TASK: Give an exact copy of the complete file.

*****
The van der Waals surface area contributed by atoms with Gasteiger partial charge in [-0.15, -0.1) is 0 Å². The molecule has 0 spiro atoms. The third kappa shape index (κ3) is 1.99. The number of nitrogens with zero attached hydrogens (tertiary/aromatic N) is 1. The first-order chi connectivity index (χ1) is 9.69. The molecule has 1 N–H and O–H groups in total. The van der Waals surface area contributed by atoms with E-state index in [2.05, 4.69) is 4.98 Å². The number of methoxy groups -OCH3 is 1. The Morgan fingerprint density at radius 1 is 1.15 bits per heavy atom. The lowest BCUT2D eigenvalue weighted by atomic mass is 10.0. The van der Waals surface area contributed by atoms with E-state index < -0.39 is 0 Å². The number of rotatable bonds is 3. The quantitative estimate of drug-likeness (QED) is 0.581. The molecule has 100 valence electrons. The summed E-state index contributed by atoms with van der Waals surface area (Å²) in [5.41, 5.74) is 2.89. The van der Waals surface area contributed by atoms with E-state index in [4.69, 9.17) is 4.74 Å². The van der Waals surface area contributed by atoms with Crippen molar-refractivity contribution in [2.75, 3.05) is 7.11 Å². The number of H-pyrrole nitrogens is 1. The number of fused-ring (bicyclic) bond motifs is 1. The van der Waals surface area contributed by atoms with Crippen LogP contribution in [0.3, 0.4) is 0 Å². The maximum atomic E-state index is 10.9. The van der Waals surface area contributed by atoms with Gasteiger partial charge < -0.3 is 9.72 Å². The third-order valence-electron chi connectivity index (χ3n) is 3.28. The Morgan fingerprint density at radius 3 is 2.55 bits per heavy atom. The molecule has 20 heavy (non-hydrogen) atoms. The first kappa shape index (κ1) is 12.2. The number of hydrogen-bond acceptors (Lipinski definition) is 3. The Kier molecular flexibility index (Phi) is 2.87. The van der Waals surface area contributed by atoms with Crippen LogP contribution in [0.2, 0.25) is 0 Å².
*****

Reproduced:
The van der Waals surface area contributed by atoms with Gasteiger partial charge in [-0.15, -0.1) is 0 Å². The molecule has 0 spiro atoms. The third kappa shape index (κ3) is 1.99. The number of nitrogens with zero attached hydrogens (tertiary/aromatic N) is 1. The first-order chi connectivity index (χ1) is 9.69. The molecule has 1 N–H and O–H groups in total. The van der Waals surface area contributed by atoms with E-state index in [2.05, 4.69) is 4.98 Å². The number of methoxy groups -OCH3 is 1. The Morgan fingerprint density at radius 1 is 1.15 bits per heavy atom. The lowest BCUT2D eigenvalue weighted by atomic mass is 10.0. The van der Waals surface area contributed by atoms with E-state index < -0.39 is 0 Å². The number of rotatable bonds is 3. The quantitative estimate of drug-likeness (QED) is 0.581. The molecule has 100 valence electrons. The summed E-state index contributed by atoms with van der Waals surface area (Å²) in [5.41, 5.74) is 2.89. The van der Waals surface area contributed by atoms with E-state index in [4.69, 9.17) is 4.74 Å². The van der Waals surface area contributed by atoms with Crippen molar-refractivity contribution in [2.75, 3.05) is 7.11 Å². The number of H-pyrrole nitrogens is 1. The number of fused-ring (bicyclic) bond motifs is 1. The van der Waals surface area contributed by atoms with Crippen LogP contribution in [0.3, 0.4) is 0 Å². The maximum atomic E-state index is 10.9. The van der Waals surface area contributed by atoms with Gasteiger partial charge < -0.3 is 9.72 Å². The third-order valence-electron chi connectivity index (χ3n) is 3.28. The Morgan fingerprint density at radius 3 is 2.55 bits per heavy atom. The molecule has 20 heavy (non-hydrogen) atoms. The first kappa shape index (κ1) is 12.2. The number of hydrogen-bond acceptors (Lipinski definition) is 3. The Kier molecular flexibility index (Phi) is 2.87. The van der Waals surface area contributed by atoms with Crippen LogP contribution in [0.2, 0.25) is 0 Å².